State v. Carlton, 83 N.M. 644, 495 P.2d 1091 (1972)

Jan. 21, 1972 · Court of Appeals of New Mexico · No. 688
83 N.M. 644, 495 P.2d 1091

495 P.2d 1091

STATE of New Mexico, Plaintiff-Appellee, v. Dennis Paul CARLTON and Pearl Diana Carlton, Defendants-Appellants.

No. 688.

Court of Appeals of New Mexico.

Jan. 21, 1972.

Rehearing Denied Feb. 16, 1972-;

Certiorari Denied March 22, 1972.

*647Fred T. Hensley, Portales, David Wv Bonem, Clovis, for defendants-appellants. ' David F. Norvell, Atty. Gen., Jay F.Rosenthal, Asst. Atty. Gen., for plaintiffappellee.


COWAN, Judge.

On September 4, 1968, Dennis Paul Carlton and his wife, Pearl Diana Carlton,were charged with murder in Roosevelt County, New Mexico, contrary to § 40A-2-1, N.M.S.A.1953 (Repl.Vol. 6). A first trial, held in Curry County on a change of venue, resulted in a mistrial after the jury was unable to reach a verdict. A second trial resulted in a conviction for second degree murder, from which conviction defendants appealed. Their conviction was reversed by the Court of Appeals [State v. Carlton, 81 N.M. 753, 473 P.2d 367 (Ct.App.1970)] and a new trial ordered. The third trial was held in Lea County, on a second change of venue, and the defendants were again convicted of second degree murder. From a judgment and sentence entered following this conviction, defendants appeal, urging error under 13 points. We affirm.

On August 18, 1968, at 8:22 P.M., the Portales Police Department was advised *648by a witness that a break-in had occurred at the B & J Drug Store in Portales. Officers found the rear door to the drugstore had been broken open and the body of Elbert Muncy, a pharmacist employed by the drugstore, in the storeroom. His death was caused by multiple gun shot wounds. Defendant Pearl had been an employee of the drugstore for a little over six months.


Defendants’ first point concerns the admission into evidence of eight photographs and one diagram. Three of the photographs and the diagram depicted the interior of the store in which the crime was committed. Defendants claim error in the admission of the three photographs because the lighting was not the same as at the time of the alleged murder. Another objection was that one of the three photographs showed two persons standing in the counter area while witness testimony was that individuals seen in the drugstore were “moving rapidly”. Defendants’ objection to the diagram was that, in the two-week interval between the day of the murder and the day of the preparation of the drawing, “some changes may have taken place”. This seems to have been predicated on the fact that merchandise would change during the period. Since the diagram was introduced to indicate the height of the counters, there would be no prejudice to the defendants, the amount or position of the merchandise being immaterial.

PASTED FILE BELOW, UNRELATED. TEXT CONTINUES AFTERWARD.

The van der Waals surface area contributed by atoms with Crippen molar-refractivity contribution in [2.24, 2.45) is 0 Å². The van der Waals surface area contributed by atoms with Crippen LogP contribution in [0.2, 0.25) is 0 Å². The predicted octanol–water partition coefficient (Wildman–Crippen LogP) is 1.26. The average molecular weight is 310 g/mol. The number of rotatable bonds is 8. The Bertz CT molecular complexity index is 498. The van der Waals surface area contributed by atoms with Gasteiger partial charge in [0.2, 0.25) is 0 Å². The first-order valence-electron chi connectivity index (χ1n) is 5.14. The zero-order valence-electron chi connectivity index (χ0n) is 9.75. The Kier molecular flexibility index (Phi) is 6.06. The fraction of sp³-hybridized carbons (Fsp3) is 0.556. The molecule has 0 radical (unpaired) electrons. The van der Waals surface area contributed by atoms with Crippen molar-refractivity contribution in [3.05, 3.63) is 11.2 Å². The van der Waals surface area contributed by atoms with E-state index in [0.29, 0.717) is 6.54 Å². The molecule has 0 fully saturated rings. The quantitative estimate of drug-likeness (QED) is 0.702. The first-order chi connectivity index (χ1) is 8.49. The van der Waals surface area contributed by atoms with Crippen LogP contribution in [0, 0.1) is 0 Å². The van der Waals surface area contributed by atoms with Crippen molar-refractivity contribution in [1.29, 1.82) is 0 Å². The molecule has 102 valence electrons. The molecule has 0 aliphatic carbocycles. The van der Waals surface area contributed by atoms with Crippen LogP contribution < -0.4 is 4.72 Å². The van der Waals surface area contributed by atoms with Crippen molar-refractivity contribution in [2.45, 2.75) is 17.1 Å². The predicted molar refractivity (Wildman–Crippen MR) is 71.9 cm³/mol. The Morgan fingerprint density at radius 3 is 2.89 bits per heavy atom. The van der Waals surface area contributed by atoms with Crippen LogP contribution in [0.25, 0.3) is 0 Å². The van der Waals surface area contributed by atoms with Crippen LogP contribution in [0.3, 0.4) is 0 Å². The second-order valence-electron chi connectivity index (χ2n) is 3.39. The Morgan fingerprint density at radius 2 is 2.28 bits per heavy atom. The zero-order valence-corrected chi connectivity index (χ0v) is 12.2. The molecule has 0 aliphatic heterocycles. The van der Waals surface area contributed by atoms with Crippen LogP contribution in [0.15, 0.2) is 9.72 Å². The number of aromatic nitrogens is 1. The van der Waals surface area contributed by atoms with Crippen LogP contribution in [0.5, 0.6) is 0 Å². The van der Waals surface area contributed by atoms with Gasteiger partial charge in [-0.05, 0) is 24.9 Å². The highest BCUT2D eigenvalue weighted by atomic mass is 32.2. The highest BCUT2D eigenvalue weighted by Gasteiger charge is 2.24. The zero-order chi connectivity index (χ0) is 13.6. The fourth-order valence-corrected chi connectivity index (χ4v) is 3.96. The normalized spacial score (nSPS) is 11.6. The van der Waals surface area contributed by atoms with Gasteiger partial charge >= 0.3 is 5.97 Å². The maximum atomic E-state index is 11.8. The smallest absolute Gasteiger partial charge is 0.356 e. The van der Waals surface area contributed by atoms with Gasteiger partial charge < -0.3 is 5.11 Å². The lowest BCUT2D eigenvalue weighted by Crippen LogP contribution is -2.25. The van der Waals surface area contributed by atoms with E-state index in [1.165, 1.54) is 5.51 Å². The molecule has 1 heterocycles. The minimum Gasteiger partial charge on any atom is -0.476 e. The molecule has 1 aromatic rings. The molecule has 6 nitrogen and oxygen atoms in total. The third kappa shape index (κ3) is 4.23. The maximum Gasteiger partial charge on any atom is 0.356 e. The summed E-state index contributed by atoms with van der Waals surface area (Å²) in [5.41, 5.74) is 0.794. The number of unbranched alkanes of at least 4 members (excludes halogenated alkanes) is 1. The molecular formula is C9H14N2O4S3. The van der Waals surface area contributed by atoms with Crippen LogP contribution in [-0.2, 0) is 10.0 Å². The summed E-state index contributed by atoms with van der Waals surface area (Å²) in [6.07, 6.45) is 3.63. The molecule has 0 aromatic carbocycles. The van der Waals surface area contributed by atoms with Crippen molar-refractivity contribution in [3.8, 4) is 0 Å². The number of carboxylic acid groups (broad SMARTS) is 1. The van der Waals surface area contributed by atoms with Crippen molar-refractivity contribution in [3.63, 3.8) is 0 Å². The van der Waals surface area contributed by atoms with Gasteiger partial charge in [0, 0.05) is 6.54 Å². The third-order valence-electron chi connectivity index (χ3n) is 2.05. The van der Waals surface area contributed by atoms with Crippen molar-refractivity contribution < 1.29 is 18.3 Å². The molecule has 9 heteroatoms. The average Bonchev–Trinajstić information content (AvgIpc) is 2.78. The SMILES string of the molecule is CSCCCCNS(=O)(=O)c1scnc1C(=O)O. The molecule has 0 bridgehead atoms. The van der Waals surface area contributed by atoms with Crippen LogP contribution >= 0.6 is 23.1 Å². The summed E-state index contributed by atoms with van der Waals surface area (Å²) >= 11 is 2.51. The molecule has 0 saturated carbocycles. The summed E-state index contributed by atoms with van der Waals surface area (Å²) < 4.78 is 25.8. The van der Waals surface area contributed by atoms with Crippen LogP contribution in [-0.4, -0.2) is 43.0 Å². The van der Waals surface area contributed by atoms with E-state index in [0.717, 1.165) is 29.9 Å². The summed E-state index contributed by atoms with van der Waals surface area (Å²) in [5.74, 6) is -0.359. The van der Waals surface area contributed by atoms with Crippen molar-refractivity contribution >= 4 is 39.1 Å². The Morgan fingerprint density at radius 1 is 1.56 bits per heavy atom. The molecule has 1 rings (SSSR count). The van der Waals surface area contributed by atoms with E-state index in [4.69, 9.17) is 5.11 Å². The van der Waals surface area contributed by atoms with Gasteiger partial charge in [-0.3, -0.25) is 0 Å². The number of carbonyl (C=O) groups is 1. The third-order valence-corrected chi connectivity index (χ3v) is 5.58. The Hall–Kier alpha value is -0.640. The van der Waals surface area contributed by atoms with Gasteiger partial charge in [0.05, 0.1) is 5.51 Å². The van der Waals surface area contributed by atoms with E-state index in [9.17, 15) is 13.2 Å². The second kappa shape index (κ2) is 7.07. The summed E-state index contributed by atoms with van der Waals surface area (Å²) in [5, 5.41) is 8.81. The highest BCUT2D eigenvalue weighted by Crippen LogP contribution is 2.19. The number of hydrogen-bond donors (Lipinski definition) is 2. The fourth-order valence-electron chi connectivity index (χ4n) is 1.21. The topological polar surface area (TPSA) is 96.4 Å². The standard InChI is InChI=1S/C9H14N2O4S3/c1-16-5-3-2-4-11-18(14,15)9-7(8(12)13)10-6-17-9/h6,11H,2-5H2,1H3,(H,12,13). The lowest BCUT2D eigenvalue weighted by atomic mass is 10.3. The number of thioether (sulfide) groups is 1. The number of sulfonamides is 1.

Four of the photographs were of the body of the deceased and defendants claim these to be “duplicatory, repetitious and highly prejudicial to the defendants.”

The eighth photograph was of defendant Pearl taken in the Roosevelt County Sheriff’s office with her height indicated by markings in the background. She claims the photograph depicted her as a criminal.

“The question of admission of photographs into evidence rests largely within the discretion of the trial court; and ordinarily his decision on the question will not be disturbed. * * * ”

State v. Sedillo, 76 N.M. 273, 414 P.2d 500 (1966); State v. Johnson, 57 N.M. 716, 263 P.2d 282 (1953). The latter case, quoting from Potts v. People, 114 Colo. 253, 158 P.2d 739, 159 A.L.R. 1410 (1945), states:

“ ‘Photographs are the pictured expressions of data observed by a witness. They are often more accurate than any description by words, and give a clearer comprehension of the physical facts than can be obtained from the testimony of witnesses. Ordinarily photographs are competent evidence of anything which it is competent for a witness to describe in words. * * * ’ ”